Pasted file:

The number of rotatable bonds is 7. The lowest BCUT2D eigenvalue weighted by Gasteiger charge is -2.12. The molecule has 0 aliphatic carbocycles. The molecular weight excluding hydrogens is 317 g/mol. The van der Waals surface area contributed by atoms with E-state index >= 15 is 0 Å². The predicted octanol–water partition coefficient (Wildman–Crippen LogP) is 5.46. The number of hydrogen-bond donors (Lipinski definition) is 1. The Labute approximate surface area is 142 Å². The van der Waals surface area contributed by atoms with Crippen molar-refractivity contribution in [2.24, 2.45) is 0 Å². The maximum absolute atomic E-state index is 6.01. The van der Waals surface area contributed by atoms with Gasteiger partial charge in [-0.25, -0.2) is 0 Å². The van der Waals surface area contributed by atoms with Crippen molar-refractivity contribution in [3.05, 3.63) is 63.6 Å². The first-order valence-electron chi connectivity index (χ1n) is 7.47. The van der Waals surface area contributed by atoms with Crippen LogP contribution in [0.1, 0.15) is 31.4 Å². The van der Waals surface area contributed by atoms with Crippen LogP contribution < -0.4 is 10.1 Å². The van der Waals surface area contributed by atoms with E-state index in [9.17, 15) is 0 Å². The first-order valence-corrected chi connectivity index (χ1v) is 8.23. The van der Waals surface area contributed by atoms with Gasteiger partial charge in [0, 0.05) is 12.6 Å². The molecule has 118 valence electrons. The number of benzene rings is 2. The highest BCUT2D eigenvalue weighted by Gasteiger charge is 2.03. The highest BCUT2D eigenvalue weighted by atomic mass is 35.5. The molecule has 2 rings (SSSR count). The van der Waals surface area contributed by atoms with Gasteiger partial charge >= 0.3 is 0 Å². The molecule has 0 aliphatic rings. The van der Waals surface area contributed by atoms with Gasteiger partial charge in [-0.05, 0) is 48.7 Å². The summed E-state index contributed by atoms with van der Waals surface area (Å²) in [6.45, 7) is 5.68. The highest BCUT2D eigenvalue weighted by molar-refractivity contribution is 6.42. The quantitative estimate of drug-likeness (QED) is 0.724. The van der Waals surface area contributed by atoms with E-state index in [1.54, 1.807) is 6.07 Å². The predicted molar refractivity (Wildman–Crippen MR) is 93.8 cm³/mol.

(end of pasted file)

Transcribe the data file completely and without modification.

The number of rotatable bonds is 7. The lowest BCUT2D eigenvalue weighted by Gasteiger charge is -2.12. The molecule has 0 aliphatic carbocycles. The molecular weight excluding hydrogens is 317 g/mol. The van der Waals surface area contributed by atoms with E-state index >= 15 is 0 Å². The predicted octanol–water partition coefficient (Wildman–Crippen LogP) is 5.46. The number of hydrogen-bond donors (Lipinski definition) is 1. The Labute approximate surface area is 142 Å². The van der Waals surface area contributed by atoms with Crippen molar-refractivity contribution in [2.24, 2.45) is 0 Å². The maximum absolute atomic E-state index is 6.01. The van der Waals surface area contributed by atoms with Gasteiger partial charge in [-0.25, -0.2) is 0 Å². The van der Waals surface area contributed by atoms with Crippen molar-refractivity contribution in [3.05, 3.63) is 63.6 Å². The first-order valence-electron chi connectivity index (χ1n) is 7.47. The van der Waals surface area contributed by atoms with Crippen LogP contribution in [0.1, 0.15) is 31.4 Å². The van der Waals surface area contributed by atoms with Crippen LogP contribution < -0.4 is 10.1 Å². The van der Waals surface area contributed by atoms with E-state index in [9.17, 15) is 0 Å². The first-order valence-corrected chi connectivity index (χ1v) is 8.23. The van der Waals surface area contributed by atoms with Gasteiger partial charge in [0, 0.05) is 12.6 Å². The molecule has 118 valence electrons. The number of benzene rings is 2. The highest BCUT2D eigenvalue weighted by Gasteiger charge is 2.03. The highest BCUT2D eigenvalue weighted by atomic mass is 35.5. The molecule has 2 rings (SSSR count). The van der Waals surface area contributed by atoms with Gasteiger partial charge >= 0.3 is 0 Å². The molecule has 0 aliphatic rings. The van der Waals surface area contributed by atoms with Gasteiger partial charge in [-0.05, 0) is 48.7 Å². The summed E-state index contributed by atoms with van der Waals surface area (Å²) in [6.45, 7) is 5.68. The highest BCUT2D eigenvalue weighted by molar-refractivity contribution is 6.42. The quantitative estimate of drug-likeness (QED) is 0.724. The van der Waals surface area contributed by atoms with E-state index in [1.54, 1.807) is 6.07 Å². The predicted molar refractivity (Wildman–Crippen MR) is 93.8 cm³/mol.